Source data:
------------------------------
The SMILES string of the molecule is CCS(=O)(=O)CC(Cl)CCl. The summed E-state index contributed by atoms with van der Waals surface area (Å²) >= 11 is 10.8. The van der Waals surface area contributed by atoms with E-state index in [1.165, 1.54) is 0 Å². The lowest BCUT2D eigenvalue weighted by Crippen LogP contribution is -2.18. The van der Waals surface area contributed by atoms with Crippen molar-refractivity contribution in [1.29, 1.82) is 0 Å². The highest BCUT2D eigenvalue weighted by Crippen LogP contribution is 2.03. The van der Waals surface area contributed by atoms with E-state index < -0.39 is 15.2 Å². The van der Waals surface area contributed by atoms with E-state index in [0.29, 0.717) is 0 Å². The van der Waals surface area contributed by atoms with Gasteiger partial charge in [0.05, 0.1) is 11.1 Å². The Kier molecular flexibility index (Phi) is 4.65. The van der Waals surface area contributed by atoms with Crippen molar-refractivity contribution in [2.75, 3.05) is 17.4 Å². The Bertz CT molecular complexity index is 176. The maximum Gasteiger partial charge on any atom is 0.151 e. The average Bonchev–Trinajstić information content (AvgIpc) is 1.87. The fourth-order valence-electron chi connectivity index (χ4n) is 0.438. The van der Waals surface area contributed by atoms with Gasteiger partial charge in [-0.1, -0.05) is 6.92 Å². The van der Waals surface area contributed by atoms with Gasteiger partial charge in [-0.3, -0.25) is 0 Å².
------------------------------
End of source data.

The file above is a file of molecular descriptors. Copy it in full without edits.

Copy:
The SMILES string of the molecule is CCS(=O)(=O)CC(Cl)CCl. The summed E-state index contributed by atoms with van der Waals surface area (Å²) >= 11 is 10.8. The van der Waals surface area contributed by atoms with E-state index in [1.165, 1.54) is 0 Å². The lowest BCUT2D eigenvalue weighted by Crippen LogP contribution is -2.18. The van der Waals surface area contributed by atoms with Crippen molar-refractivity contribution in [1.29, 1.82) is 0 Å². The highest BCUT2D eigenvalue weighted by Crippen LogP contribution is 2.03. The van der Waals surface area contributed by atoms with E-state index < -0.39 is 15.2 Å². The van der Waals surface area contributed by atoms with E-state index in [0.29, 0.717) is 0 Å². The van der Waals surface area contributed by atoms with Gasteiger partial charge in [0.05, 0.1) is 11.1 Å². The Kier molecular flexibility index (Phi) is 4.65. The van der Waals surface area contributed by atoms with Crippen molar-refractivity contribution in [2.75, 3.05) is 17.4 Å². The Bertz CT molecular complexity index is 176. The maximum Gasteiger partial charge on any atom is 0.151 e. The average Bonchev–Trinajstić information content (AvgIpc) is 1.87. The fourth-order valence-electron chi connectivity index (χ4n) is 0.438. The van der Waals surface area contributed by atoms with Gasteiger partial charge in [-0.1, -0.05) is 6.92 Å². The van der Waals surface area contributed by atoms with Gasteiger partial charge in [-0.3, -0.25) is 0 Å².